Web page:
His reflections upon this interview, and the dreadful subject of it are soon after given in soliloquy, in which the poet has mixed the most touching strokes of compunction with his meditations. He reasons against the villainy of the act, and honour jointly with nature assails him with an argument of double force :

He's here in double trust;
First as I am his kinsman and his subject,
Strong both against the deed; then as his host,
Who should against the murtherer shut the door,
Not bear the knife himself.

This appeal to nature, hospitality, and allegiance,

was not without its impression : he again meets his lady, and immediately declares

We will proceed no further in this business.

This draws a retort upon him, in which his tergiversation and cowardice are satirized with so keen an edge, and interrogatory reproaches are pressed so fast upon him, that catching hold in his retreat of one small but precious fragment in the wreck of innocence and honour, he demands a truce from her attack, and with the spirit of a combatant who has not yet yielded up his weapons, cries out

Priythee, peace!

The words are no expletives; they do not fill up a sentence, but they form one. They stand in a most important pass; they defend the breach her ambition has made in his heart, a breach in the very citadel of humanity; they mark the last dignified struggle of virtue, and they have a double reflecting power, which in the first place shows that nothing but the voice of authority could stem the torrent of her invective, and in the next place announces that something, worthy of the solemn audience he had demanded, was on the point to follow-and worthy it is to be a standard sentiment of moral truth expressed with proverbial simplicity, sinking into every heart that hears it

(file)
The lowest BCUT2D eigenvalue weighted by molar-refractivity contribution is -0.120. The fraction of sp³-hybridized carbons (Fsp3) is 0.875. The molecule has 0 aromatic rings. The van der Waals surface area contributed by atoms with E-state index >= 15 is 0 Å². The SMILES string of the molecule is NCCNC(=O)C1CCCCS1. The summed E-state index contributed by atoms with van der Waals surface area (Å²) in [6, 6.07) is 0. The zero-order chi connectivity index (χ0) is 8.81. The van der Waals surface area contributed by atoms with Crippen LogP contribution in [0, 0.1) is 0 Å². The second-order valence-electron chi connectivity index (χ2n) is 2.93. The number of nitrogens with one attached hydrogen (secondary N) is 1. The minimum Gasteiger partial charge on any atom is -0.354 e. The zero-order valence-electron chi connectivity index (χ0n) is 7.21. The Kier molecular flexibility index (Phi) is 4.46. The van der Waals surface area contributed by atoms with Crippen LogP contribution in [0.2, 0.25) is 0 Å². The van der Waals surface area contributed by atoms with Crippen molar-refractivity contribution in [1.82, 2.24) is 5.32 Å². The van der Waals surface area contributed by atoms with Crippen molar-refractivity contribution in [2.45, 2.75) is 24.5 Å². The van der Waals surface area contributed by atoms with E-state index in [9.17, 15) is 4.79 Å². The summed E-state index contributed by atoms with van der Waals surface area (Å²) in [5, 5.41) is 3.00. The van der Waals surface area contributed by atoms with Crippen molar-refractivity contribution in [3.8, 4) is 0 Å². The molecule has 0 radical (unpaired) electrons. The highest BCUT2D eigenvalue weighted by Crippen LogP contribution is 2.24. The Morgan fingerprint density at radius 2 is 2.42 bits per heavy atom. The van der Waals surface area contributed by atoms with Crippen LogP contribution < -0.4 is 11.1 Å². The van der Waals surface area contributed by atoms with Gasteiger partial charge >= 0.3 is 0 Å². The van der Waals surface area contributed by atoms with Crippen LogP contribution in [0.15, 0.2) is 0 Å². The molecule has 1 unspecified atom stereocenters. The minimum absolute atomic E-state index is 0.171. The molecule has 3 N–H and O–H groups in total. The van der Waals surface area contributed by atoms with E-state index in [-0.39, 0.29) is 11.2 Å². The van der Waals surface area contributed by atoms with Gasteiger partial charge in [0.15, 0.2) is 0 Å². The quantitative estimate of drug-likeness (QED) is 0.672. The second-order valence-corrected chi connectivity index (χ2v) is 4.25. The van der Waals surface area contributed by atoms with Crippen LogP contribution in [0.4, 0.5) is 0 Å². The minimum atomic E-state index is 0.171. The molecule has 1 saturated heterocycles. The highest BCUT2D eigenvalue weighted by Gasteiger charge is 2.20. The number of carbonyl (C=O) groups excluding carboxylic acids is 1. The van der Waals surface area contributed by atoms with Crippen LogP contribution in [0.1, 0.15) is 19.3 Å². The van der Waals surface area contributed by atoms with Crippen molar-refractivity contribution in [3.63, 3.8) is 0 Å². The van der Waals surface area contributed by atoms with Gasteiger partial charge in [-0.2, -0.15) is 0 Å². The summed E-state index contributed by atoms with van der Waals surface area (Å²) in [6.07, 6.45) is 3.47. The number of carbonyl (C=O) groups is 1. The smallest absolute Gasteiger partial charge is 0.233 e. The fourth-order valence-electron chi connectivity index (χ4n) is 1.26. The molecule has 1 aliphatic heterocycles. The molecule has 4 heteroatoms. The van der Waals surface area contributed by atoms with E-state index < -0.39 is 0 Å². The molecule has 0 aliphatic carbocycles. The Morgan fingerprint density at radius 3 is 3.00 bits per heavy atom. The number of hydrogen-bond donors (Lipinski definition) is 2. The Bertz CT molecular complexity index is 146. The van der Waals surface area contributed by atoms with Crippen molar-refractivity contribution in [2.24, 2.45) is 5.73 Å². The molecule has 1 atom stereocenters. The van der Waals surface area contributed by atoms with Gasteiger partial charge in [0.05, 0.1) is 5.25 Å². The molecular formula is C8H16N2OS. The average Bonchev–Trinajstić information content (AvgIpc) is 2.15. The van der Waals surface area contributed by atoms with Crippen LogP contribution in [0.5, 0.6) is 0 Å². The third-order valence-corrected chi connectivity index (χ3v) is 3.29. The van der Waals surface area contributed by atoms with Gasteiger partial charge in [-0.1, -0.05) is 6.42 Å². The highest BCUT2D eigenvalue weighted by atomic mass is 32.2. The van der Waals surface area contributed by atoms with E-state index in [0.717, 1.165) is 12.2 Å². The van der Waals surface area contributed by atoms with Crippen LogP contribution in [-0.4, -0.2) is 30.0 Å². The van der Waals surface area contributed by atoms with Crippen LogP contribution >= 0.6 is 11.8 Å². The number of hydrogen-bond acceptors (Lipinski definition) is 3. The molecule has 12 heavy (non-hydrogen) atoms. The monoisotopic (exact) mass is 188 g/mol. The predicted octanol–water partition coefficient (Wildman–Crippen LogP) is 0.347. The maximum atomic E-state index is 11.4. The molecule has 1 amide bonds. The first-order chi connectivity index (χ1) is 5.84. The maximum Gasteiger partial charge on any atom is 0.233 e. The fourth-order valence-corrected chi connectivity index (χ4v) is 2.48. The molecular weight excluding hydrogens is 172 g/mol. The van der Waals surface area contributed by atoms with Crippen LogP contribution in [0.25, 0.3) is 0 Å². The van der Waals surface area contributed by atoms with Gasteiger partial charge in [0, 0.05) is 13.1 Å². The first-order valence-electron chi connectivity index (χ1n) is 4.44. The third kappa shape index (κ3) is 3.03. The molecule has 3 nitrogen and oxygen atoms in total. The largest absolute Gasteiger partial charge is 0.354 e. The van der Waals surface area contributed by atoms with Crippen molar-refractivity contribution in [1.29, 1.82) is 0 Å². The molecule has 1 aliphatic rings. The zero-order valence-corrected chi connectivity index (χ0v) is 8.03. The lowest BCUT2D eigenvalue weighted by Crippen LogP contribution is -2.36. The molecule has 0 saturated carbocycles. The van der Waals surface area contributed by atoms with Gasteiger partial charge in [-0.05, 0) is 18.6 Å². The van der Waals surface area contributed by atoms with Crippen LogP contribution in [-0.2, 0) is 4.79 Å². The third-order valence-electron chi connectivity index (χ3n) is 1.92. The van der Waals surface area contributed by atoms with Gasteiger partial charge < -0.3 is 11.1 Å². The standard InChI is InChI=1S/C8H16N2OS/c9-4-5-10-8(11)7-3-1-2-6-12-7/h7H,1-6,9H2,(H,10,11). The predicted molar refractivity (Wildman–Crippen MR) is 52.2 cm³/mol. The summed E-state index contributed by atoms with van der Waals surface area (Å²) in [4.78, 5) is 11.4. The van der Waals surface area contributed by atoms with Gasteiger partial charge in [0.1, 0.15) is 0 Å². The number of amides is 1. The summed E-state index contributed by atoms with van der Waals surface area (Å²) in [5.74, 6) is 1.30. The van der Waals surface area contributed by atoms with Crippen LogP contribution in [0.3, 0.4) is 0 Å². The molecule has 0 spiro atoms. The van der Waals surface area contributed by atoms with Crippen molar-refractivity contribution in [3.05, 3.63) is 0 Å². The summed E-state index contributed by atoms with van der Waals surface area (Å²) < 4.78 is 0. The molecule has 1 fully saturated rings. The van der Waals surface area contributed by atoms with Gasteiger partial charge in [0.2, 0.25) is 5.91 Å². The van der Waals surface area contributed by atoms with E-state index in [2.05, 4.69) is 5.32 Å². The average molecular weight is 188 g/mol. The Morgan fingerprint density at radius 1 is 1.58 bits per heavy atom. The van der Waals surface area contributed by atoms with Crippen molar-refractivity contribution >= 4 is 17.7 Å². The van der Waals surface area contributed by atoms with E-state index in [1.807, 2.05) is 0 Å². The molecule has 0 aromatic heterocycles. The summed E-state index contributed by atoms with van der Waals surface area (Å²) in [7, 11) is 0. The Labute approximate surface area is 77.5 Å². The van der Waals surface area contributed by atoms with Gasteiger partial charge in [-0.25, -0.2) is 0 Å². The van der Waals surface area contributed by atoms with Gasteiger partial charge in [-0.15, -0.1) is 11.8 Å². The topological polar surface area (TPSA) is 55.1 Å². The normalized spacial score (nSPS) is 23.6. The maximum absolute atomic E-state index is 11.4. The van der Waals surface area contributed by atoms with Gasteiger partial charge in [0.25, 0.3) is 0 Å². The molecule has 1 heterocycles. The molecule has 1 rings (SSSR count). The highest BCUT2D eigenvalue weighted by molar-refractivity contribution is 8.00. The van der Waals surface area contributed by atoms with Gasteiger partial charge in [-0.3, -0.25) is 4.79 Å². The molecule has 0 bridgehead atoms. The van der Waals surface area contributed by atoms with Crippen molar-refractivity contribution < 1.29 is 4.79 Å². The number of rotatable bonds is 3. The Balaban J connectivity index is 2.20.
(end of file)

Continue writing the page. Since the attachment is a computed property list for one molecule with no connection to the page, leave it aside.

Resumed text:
I dare do all that may become a man,
Who dares do more is none.

How must every feeling spectator lament that a man should fall from virtue with such an appeal upon his lips ! Ούκ έστιν ουδεις, ο δεδoικως νομον.

PHILONIDFS. A man is not a coward because he fears to be unjust, is the sentiment of an old dramatic poet.

Macbeth's principle is honour; cruelty is natural to his wife; ambition is common to both : one passion favourable to her purpose has taken place in his heart; another still hangs about it, which being adverse to her plot, is first to be expelled, before she can instil her cruelty into his nature. The sentiment above quoted had been firmly delivered, and was ushered in with an apostrophe suitable to its importance : she feels its weight; she perceives it is not to be turned aside with contempt, or laughed down by ridicule, as she had already done where weaker scruples had stood in the way; but, taking sophistry in aid, by a ready turn of argument she gives him credit for his sentiment, erects a more glittering though fallacious logic upon it, and, by admitting his objection, cunningly confutes it

What beast was't then,
That made you break this enterprize to me?
When you durst do it, then you were a man,
And to be more than what you were, you

Be so much more than man.

Having thus parried his objection by a sophistry